No matter what people tell you, words and ideas can change the world. ---Robin Williams
Your voice is the most powerful weapon in the fight for recovery. The Voices Project is dedicated to amplifying the voices of the 45 million Americans who are impacted by addiction.
When you tell your story, you eliminate the stigma of addiction. Stigma is the sense of shame or embarrassment that people experience when they talk about issues like addiction, sexuality, gender, domestic abuse, or other taboo issues. That feeling of humiliation or shame can be so powerful that people will pretend that “nothing is wrong,” even when they’re in serious trouble. However, studies show that the stigma of addiction has life-and-death consequences. Fewer than 10 percent of people with substance use disorder ever seek help of any kind for their problem. They would rather remain silent than admit they are struggling.
If more people speak up and speak out about addiction, we can help eliminate the stigma of addiction. Using “people first” language helps remind others that addiction is an illness. Rather than use hateful or pejorative terms like “addict” or “junkie,” we identify as “people with substance use disorder,” “people struggling with addiction,” and “people in recovery.” Everyone’s path is different, but research shows that using these terms instead of negative, judgmental terminology actually affects whether somebody will survive their addiction or not. People who don’t understand addiction are more likely to have positive feelings about a sick person if they understand that they’re struggling with a mental health disorder.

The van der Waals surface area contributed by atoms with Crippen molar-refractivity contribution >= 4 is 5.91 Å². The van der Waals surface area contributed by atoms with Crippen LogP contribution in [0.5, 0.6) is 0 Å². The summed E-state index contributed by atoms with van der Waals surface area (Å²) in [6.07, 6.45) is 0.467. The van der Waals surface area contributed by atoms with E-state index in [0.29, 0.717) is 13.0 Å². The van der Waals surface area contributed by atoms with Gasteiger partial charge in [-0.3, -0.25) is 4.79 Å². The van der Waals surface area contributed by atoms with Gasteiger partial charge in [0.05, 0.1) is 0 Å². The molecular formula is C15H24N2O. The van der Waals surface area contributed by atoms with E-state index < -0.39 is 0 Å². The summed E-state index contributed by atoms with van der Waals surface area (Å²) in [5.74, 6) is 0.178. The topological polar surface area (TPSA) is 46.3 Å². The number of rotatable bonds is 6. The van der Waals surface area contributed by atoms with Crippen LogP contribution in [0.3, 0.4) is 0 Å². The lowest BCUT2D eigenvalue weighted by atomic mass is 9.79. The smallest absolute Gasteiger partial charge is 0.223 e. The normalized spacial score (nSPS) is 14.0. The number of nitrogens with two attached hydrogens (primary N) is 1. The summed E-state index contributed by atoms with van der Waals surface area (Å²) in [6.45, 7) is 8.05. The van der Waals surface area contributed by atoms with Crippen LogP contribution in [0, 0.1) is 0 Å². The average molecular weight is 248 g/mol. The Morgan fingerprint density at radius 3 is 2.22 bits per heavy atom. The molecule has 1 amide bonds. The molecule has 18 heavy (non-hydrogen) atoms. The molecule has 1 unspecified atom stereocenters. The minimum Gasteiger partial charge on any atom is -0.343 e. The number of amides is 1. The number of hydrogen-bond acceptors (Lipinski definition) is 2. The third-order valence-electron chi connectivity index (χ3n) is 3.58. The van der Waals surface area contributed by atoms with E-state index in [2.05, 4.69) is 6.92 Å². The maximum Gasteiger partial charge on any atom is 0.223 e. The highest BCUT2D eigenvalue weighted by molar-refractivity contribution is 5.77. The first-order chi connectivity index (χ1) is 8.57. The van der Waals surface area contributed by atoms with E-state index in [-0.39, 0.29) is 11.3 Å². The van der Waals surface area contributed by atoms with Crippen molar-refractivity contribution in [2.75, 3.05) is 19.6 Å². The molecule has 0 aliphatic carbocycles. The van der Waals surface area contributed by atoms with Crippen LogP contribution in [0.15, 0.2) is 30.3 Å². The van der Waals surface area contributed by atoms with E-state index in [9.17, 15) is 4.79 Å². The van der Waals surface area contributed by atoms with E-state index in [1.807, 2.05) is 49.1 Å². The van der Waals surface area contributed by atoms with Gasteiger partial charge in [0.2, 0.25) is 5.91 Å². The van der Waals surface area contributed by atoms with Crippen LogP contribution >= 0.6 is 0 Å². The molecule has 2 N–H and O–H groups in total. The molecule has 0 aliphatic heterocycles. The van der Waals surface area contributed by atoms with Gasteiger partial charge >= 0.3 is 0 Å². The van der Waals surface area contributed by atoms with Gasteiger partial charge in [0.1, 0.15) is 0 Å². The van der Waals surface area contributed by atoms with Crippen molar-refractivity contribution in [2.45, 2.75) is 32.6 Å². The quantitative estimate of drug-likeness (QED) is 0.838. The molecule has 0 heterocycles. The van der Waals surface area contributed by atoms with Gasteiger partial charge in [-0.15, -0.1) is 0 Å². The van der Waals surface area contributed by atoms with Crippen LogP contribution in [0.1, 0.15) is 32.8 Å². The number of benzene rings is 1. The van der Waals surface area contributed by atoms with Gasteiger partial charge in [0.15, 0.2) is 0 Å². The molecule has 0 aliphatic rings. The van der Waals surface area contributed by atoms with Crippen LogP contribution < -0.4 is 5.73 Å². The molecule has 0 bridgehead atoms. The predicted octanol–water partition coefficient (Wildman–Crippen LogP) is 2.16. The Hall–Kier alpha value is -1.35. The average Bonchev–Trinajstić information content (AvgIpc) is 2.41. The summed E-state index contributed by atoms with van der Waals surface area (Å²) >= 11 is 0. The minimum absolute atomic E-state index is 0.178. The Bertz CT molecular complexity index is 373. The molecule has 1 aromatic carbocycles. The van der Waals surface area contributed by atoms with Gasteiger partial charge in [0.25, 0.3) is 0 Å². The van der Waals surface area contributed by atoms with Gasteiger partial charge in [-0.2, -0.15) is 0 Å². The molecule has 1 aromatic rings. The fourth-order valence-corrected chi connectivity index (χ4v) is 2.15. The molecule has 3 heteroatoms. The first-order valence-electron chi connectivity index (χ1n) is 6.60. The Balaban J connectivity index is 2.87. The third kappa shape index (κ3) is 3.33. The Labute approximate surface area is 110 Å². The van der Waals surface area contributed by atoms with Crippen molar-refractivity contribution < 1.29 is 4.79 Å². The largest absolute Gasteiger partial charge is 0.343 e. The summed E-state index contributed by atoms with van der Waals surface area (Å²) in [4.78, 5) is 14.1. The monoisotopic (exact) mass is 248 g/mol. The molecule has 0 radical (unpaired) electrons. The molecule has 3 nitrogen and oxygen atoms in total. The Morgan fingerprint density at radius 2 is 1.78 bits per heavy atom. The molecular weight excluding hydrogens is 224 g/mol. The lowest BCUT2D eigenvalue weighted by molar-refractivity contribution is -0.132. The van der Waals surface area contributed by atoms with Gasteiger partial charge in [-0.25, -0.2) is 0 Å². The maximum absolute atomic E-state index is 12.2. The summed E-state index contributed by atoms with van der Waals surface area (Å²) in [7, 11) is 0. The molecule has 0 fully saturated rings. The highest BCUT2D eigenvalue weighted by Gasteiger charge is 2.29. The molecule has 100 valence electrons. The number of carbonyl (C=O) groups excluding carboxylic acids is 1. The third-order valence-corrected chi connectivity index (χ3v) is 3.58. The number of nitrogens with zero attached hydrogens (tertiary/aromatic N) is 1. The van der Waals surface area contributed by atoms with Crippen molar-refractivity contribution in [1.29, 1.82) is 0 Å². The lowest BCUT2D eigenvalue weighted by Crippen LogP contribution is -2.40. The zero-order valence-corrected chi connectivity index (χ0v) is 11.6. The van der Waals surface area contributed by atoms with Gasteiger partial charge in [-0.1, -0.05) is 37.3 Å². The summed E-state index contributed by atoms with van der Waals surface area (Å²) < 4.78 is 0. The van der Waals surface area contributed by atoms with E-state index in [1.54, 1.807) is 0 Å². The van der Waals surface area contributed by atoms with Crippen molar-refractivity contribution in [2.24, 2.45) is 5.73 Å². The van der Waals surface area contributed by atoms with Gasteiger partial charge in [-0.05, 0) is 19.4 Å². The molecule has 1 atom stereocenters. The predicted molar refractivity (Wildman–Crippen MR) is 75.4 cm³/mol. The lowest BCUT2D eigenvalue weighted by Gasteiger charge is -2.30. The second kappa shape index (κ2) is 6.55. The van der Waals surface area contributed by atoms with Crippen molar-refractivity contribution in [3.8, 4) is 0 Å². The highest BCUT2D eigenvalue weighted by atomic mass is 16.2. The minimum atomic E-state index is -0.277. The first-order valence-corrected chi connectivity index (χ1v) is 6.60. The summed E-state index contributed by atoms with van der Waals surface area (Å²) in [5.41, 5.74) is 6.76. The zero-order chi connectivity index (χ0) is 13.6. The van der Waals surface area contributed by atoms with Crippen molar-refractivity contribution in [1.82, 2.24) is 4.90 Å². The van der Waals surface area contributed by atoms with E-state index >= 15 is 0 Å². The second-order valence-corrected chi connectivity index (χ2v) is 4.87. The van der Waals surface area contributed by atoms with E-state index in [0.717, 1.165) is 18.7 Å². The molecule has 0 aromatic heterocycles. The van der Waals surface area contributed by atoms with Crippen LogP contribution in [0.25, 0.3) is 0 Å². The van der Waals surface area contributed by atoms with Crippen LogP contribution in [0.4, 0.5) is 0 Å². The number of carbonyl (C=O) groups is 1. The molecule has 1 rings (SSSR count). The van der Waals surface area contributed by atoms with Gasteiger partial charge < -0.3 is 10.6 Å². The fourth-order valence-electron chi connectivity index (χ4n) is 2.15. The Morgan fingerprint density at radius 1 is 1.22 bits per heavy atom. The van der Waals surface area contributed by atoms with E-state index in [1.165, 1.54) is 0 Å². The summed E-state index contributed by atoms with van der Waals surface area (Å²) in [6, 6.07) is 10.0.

When we speak up about substance use, we are reminding people that addiction is not a moral failing. We are people first. Before we experienced addiction, we were people. We are somebody’s child, partner, best friend, employee, and community member. We have a right to be treated like people.
Telling your story is just the beginning. For those of us who have been on the front lines of the national drug epidemic, it may feel like sharing our stories and lifting up our voices is not enough. However, we’ve learned that sharing our experiences helps build meaningful and powerful connections. Instead of feeling alone, people create communities of recovery. When we all speak up, we all win. Sharing your story could be as simple as reaching out to someone who’s struggling and saying, “I went through that, too.” It could also mean writing a letter to your local newspaper about the drug epidemic, emailing your elected representative to identify yourself and ask for solutions, or posting your support on Facebook.
Sharing your experience with recovery, calling for solutions to the drug epidemic, and talking openly about substance use disorder are all ways for you to raise your voice and save lives. Speak up, speak out, and change the narrative around addiction.